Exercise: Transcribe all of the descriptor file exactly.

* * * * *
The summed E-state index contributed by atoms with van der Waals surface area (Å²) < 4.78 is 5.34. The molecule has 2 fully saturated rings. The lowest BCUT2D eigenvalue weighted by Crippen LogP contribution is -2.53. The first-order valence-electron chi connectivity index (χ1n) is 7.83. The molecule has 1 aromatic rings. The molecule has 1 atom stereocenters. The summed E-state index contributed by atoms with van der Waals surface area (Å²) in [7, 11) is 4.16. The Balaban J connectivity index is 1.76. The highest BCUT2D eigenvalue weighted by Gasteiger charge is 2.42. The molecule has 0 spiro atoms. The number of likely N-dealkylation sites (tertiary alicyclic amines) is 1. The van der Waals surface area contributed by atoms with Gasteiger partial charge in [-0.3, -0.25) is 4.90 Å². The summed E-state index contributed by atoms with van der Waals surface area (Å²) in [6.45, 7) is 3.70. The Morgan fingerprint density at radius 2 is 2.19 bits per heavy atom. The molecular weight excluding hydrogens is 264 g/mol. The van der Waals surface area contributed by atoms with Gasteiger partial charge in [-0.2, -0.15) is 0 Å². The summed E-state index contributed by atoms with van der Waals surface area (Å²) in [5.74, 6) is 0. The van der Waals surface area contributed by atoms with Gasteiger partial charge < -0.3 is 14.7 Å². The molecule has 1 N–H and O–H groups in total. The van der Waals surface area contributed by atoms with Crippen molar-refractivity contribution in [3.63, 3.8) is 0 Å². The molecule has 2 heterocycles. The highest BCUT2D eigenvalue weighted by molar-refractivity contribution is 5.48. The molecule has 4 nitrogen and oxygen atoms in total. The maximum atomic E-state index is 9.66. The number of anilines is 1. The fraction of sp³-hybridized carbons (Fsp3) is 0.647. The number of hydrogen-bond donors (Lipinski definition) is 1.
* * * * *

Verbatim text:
The summed E-state index contributed by atoms with van der Waals surface area (Å²) < 4.78 is 5.34. The molecule has 2 fully saturated rings. The lowest BCUT2D eigenvalue weighted by Crippen LogP contribution is -2.53. The first-order valence-electron chi connectivity index (χ1n) is 7.83. The molecule has 1 aromatic rings. The molecule has 1 atom stereocenters. The summed E-state index contributed by atoms with van der Waals surface area (Å²) in [7, 11) is 4.16. The Balaban J connectivity index is 1.76. The highest BCUT2D eigenvalue weighted by Gasteiger charge is 2.42. The molecule has 0 spiro atoms. The number of likely N-dealkylation sites (tertiary alicyclic amines) is 1. The van der Waals surface area contributed by atoms with Gasteiger partial charge in [-0.3, -0.25) is 4.90 Å². The summed E-state index contributed by atoms with van der Waals surface area (Å²) in [6.45, 7) is 3.70. The Morgan fingerprint density at radius 2 is 2.19 bits per heavy atom. The molecular weight excluding hydrogens is 264 g/mol. The van der Waals surface area contributed by atoms with Gasteiger partial charge in [-0.2, -0.15) is 0 Å². The summed E-state index contributed by atoms with van der Waals surface area (Å²) in [5.74, 6) is 0. The van der Waals surface area contributed by atoms with Gasteiger partial charge < -0.3 is 14.7 Å². The molecule has 1 N–H and O–H groups in total. The van der Waals surface area contributed by atoms with Crippen molar-refractivity contribution in [3.63, 3.8) is 0 Å². The molecule has 2 heterocycles. The highest BCUT2D eigenvalue weighted by molar-refractivity contribution is 5.48. The molecule has 4 nitrogen and oxygen atoms in total. The maximum atomic E-state index is 9.66. The number of anilines is 1. The fraction of sp³-hybridized carbons (Fsp3) is 0.647. The number of hydrogen-bond donors (Lipinski definition) is 1.